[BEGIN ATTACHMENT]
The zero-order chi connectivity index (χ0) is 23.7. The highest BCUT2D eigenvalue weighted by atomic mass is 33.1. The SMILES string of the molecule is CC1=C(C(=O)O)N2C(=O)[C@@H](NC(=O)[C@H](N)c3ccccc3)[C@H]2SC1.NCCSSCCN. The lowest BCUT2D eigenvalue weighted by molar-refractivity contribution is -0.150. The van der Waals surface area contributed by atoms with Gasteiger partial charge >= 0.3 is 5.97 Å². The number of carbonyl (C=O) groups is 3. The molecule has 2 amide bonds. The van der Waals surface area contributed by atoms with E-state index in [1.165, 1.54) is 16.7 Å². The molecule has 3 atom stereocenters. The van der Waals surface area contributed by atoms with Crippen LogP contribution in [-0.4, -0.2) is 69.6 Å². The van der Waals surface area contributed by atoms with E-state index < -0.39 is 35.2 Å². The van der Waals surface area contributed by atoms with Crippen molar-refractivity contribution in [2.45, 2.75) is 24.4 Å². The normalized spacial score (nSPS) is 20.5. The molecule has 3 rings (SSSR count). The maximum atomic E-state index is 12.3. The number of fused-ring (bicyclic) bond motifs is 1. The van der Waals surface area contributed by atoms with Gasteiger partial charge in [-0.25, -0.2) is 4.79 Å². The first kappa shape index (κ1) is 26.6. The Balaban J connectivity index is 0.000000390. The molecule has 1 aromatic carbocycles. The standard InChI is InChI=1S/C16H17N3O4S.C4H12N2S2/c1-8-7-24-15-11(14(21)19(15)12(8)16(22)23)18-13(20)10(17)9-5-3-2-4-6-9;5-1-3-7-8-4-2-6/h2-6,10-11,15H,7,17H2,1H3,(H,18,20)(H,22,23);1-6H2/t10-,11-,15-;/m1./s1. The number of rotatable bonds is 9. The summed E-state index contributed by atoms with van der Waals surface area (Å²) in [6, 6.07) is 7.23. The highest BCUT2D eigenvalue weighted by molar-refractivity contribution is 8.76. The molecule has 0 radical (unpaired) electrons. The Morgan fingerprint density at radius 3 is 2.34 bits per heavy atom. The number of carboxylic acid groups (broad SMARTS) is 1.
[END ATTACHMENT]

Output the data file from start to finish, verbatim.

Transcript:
The zero-order chi connectivity index (χ0) is 23.7. The highest BCUT2D eigenvalue weighted by atomic mass is 33.1. The SMILES string of the molecule is CC1=C(C(=O)O)N2C(=O)[C@@H](NC(=O)[C@H](N)c3ccccc3)[C@H]2SC1.NCCSSCCN. The lowest BCUT2D eigenvalue weighted by molar-refractivity contribution is -0.150. The van der Waals surface area contributed by atoms with Gasteiger partial charge >= 0.3 is 5.97 Å². The number of carbonyl (C=O) groups is 3. The molecule has 2 amide bonds. The van der Waals surface area contributed by atoms with E-state index in [1.165, 1.54) is 16.7 Å². The molecule has 3 atom stereocenters. The van der Waals surface area contributed by atoms with Crippen LogP contribution in [-0.4, -0.2) is 69.6 Å². The van der Waals surface area contributed by atoms with E-state index < -0.39 is 35.2 Å². The van der Waals surface area contributed by atoms with Crippen molar-refractivity contribution in [2.45, 2.75) is 24.4 Å². The normalized spacial score (nSPS) is 20.5. The molecule has 3 rings (SSSR count). The maximum atomic E-state index is 12.3. The number of fused-ring (bicyclic) bond motifs is 1. The van der Waals surface area contributed by atoms with Gasteiger partial charge in [-0.25, -0.2) is 4.79 Å². The first kappa shape index (κ1) is 26.6. The Balaban J connectivity index is 0.000000390. The molecule has 1 aromatic carbocycles. The standard InChI is InChI=1S/C16H17N3O4S.C4H12N2S2/c1-8-7-24-15-11(14(21)19(15)12(8)16(22)23)18-13(20)10(17)9-5-3-2-4-6-9;5-1-3-7-8-4-2-6/h2-6,10-11,15H,7,17H2,1H3,(H,18,20)(H,22,23);1-6H2/t10-,11-,15-;/m1./s1. The number of rotatable bonds is 9. The summed E-state index contributed by atoms with van der Waals surface area (Å²) in [6, 6.07) is 7.23. The highest BCUT2D eigenvalue weighted by molar-refractivity contribution is 8.76. The molecule has 0 radical (unpaired) electrons. The Morgan fingerprint density at radius 3 is 2.34 bits per heavy atom. The number of carboxylic acid groups (broad SMARTS) is 1.